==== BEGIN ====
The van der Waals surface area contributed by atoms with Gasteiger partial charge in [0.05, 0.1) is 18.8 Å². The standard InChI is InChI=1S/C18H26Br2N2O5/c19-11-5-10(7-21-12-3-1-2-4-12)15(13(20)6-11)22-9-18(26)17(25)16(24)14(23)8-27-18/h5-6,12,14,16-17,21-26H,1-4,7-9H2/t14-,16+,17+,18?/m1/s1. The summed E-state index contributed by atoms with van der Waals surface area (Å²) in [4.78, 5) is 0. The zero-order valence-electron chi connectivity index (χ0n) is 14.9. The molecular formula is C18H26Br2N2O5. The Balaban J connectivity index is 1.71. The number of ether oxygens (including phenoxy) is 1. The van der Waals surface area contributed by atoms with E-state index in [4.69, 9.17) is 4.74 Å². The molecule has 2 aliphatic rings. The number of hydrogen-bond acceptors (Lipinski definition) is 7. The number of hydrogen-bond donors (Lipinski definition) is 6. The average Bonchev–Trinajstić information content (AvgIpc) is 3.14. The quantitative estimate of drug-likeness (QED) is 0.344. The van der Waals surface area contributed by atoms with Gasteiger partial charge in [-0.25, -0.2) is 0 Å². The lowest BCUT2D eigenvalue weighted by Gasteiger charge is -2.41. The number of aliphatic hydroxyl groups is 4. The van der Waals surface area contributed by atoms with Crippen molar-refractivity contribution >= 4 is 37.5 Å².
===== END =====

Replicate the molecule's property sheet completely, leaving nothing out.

The van der Waals surface area contributed by atoms with Gasteiger partial charge in [0.05, 0.1) is 18.8 Å². The standard InChI is InChI=1S/C18H26Br2N2O5/c19-11-5-10(7-21-12-3-1-2-4-12)15(13(20)6-11)22-9-18(26)17(25)16(24)14(23)8-27-18/h5-6,12,14,16-17,21-26H,1-4,7-9H2/t14-,16+,17+,18?/m1/s1. The summed E-state index contributed by atoms with van der Waals surface area (Å²) in [4.78, 5) is 0. The zero-order valence-electron chi connectivity index (χ0n) is 14.9. The molecular formula is C18H26Br2N2O5. The Balaban J connectivity index is 1.71. The number of ether oxygens (including phenoxy) is 1. The van der Waals surface area contributed by atoms with E-state index in [4.69, 9.17) is 4.74 Å². The molecule has 2 aliphatic rings. The number of hydrogen-bond acceptors (Lipinski definition) is 7. The number of hydrogen-bond donors (Lipinski definition) is 6. The average Bonchev–Trinajstić information content (AvgIpc) is 3.14. The quantitative estimate of drug-likeness (QED) is 0.344. The van der Waals surface area contributed by atoms with Gasteiger partial charge in [-0.25, -0.2) is 0 Å². The lowest BCUT2D eigenvalue weighted by Gasteiger charge is -2.41. The number of aliphatic hydroxyl groups is 4. The van der Waals surface area contributed by atoms with Crippen molar-refractivity contribution >= 4 is 37.5 Å².